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Partial Meniscectomies For Degenerative Meniscal Tears

Partial Meniscectomies For Degenerative Meniscal Tears

Meniscus tears are a common injury, particularly in the older population, and often occur as a result of degenerative changes in the knee joint. A partial meniscectomy, a surgical procedure in which the damaged part of the meniscus is removed, has long been the standard treatment for such tears.

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Partial meniscectomy is a very technical term, more commonly known as an arthroscopy or ‘scope’. Knee arthroscopy is a minimally invasive surgical procedure used to diagnose and treat problems in the knee joint. It involves making small incisions in the knee and inserting a tiny camera, called an arthroscope, to allow the surgeon to see inside the knee joint. The arthroscope is connected to a video monitor, which displays images of the knee joint to the surgeon.

During the procedure, the surgeon can use small instruments inserted through additional incisions in the knee to repair or remove damaged tissue, such as torn meniscus or damaged cartilage. Knee arthroscopy can also be used to remove loose fragments of bone or cartilage, repair ligament injuries, and diagnose joint problems.


Knee arthroscopy is typically performed under general anaesthesia or regional anaesthesia, which numbs the knee and surrounding area. The procedure usually takes about 30 minutes to an hour, depending on the extent of the problem.


Despite the popularity of these surgeries over the preceding decades, recent studies have challenged the efficacy of this procedure, particularly for non-traumatic degenerative meniscal tears.

The meniscus is a C-shaped piece of cartilage that acts as a cushion between the femur and tibia in the knee joint. Meniscal tears can occur from direct trauma or because of degenerative changes in the knee joint. The symptoms of a meniscal tear can include pain, swelling, stiffness, and difficulty moving the knee. The severity of symptoms can vary depending on the extent of the tear and the individual’s activity level.

Partial meniscectomy has been the traditional treatment for meniscal tears. The procedure involves the removal of the damaged portion of the meniscus. This can relieve pain and improve knee function, particularly in the short term. However, the long-term benefits of the procedure are now being called into question, particularly for non-traumatic degenerative meniscal tears.

Recent studies have found that partial meniscectomy may not be more effective than non-surgical treatments, such as physical therapy, for degenerative meniscal tears. In fact, some studies have found that patients who undergo partial meniscectomy may experience no significant improvement in pain or function compared to those who receive non-surgical treatments. Additionally, partial meniscectomy carries a risk of complications, such as infection and blood clots.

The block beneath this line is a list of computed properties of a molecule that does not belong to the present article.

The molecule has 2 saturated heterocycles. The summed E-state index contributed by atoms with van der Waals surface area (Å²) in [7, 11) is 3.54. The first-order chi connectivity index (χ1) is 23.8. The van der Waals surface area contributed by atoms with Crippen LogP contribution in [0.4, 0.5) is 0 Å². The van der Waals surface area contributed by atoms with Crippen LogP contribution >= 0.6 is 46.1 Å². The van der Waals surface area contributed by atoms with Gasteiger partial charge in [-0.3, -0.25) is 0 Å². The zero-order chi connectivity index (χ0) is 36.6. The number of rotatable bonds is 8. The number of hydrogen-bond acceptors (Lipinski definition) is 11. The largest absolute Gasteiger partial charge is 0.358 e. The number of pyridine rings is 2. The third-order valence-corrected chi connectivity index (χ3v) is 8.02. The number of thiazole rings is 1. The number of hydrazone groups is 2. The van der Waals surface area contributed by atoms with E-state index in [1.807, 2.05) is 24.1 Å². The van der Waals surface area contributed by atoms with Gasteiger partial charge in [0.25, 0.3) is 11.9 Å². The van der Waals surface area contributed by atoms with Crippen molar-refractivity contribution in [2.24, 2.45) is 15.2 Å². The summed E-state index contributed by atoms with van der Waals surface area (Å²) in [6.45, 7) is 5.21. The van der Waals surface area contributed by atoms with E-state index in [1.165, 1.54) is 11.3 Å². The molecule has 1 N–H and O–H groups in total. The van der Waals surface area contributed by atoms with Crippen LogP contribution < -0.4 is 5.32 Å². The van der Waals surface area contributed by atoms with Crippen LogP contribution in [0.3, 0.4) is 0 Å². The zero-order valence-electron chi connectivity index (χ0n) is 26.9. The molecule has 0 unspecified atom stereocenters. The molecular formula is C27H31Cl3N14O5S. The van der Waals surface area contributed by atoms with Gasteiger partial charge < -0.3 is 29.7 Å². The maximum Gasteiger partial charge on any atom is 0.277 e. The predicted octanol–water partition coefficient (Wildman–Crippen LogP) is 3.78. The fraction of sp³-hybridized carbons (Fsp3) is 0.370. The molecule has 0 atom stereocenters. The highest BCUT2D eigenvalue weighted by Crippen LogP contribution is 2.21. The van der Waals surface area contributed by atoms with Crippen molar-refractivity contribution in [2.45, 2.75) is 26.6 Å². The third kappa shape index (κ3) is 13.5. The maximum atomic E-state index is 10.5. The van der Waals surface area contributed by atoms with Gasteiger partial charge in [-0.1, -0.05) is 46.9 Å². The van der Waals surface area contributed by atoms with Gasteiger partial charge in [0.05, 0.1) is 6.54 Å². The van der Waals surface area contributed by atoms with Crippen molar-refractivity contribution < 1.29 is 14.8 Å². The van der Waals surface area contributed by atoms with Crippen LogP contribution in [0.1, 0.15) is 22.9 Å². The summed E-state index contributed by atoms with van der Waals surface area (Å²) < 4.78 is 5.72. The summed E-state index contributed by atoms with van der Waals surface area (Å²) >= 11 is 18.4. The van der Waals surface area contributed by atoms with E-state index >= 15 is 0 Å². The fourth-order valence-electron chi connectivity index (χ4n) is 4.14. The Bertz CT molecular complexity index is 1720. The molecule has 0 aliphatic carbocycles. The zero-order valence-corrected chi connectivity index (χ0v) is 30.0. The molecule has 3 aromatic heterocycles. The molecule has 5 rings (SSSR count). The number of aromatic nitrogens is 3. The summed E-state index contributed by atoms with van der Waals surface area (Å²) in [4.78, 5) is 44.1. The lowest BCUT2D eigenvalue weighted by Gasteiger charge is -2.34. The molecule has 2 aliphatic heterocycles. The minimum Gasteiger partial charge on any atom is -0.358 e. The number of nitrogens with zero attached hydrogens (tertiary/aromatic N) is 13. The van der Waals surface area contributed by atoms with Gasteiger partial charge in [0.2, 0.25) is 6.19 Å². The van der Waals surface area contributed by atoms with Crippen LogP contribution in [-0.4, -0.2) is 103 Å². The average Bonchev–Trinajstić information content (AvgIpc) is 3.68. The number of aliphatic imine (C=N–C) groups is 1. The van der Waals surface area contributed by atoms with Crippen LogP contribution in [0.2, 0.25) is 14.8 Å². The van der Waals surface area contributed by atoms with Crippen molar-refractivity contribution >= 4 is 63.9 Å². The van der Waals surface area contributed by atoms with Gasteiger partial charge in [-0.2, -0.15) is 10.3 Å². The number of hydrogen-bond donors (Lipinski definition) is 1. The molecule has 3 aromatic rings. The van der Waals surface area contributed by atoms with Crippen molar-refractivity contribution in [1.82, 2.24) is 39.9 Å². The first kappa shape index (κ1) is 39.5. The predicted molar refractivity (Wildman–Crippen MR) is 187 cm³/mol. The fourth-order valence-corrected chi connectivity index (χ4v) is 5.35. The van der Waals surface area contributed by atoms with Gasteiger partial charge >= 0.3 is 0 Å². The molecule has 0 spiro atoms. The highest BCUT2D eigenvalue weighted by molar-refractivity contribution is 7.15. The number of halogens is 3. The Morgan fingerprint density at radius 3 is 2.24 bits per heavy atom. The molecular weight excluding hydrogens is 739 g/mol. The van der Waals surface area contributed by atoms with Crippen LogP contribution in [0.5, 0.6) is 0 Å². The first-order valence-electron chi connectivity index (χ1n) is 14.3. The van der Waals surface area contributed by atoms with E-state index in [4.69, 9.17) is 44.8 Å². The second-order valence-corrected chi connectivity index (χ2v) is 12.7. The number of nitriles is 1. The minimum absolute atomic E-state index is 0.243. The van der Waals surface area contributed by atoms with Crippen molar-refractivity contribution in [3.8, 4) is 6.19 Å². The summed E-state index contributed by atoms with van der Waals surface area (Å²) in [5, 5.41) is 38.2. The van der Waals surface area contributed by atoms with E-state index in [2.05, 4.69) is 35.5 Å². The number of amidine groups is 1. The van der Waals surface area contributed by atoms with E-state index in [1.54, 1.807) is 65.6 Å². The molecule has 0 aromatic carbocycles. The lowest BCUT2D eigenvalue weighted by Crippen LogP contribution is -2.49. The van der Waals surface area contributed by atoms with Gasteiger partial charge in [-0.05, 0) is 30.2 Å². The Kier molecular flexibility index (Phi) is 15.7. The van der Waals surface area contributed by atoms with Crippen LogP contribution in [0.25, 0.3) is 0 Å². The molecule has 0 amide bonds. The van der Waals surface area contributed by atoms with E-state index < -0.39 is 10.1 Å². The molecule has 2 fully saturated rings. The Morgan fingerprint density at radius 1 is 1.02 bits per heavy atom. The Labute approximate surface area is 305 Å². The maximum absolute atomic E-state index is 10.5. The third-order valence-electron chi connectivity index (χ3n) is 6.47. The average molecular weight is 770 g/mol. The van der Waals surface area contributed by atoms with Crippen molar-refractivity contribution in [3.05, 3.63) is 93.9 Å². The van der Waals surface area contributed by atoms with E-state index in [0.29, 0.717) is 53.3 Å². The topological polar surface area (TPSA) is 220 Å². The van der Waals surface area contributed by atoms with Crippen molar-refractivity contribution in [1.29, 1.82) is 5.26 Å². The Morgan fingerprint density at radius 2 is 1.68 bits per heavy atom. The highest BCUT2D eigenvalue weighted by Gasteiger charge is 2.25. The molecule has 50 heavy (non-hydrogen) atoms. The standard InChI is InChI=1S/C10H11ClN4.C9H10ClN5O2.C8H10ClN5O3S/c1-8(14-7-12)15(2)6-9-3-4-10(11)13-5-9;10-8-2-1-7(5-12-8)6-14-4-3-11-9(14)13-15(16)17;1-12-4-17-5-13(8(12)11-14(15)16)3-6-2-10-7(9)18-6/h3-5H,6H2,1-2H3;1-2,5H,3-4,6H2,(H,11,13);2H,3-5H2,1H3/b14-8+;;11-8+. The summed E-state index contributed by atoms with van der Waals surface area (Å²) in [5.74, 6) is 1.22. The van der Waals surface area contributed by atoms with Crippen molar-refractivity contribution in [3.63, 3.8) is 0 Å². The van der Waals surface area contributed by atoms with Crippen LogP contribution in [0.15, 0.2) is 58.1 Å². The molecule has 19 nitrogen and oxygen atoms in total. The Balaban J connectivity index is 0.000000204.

One study published in the New England Journal of Medicine compared partial meniscectomy with a sham surgery in patients with non-traumatic degenerative meniscal tears. A sham meniscectomy surgery is a type of placebo surgery in which patients are led to believe that they have undergone a real meniscectomy surgery, but in fact, no actual surgical intervention is performed. Instead, the surgical procedure is simulated to create the impression of a real surgery. The study found that both groups had similar outcomes, with no significant difference in pain or function between the two groups. This suggests that partial meniscectomy is no better than sham surgery.

Another study published in the British Medical Journal found that physical therapy was just as effective as partial meniscectomy for improving pain and function in patients with degenerative meniscal tears. The study also found that physical therapy was less expensive than surgery and had fewer complications.

A recent study published this year in Knee Surgery, Sports Traumatology and Arthroscopy, concluded there was no evidence in support of partial meniscectomy in adults with degenerative and non-obstructive meniscal symptoms. This was a level 1 evidence-based review, also known in the scientific community as the highest level of quality evidence. This study also concluded that identical outcomes could be gained from structured physiotherapy and therefore the surgery gave no added benefit.

While partial meniscectomy may still be a viable treatment option for some patients with acute traumatic tears, which the surgeon may be able to repair by suturing rather than meniscectomy, the lack of evidence to support its use for non-traumatic degenerative tears suggests that a more conservative approach, such as physical therapy, may be a better option for many patients.

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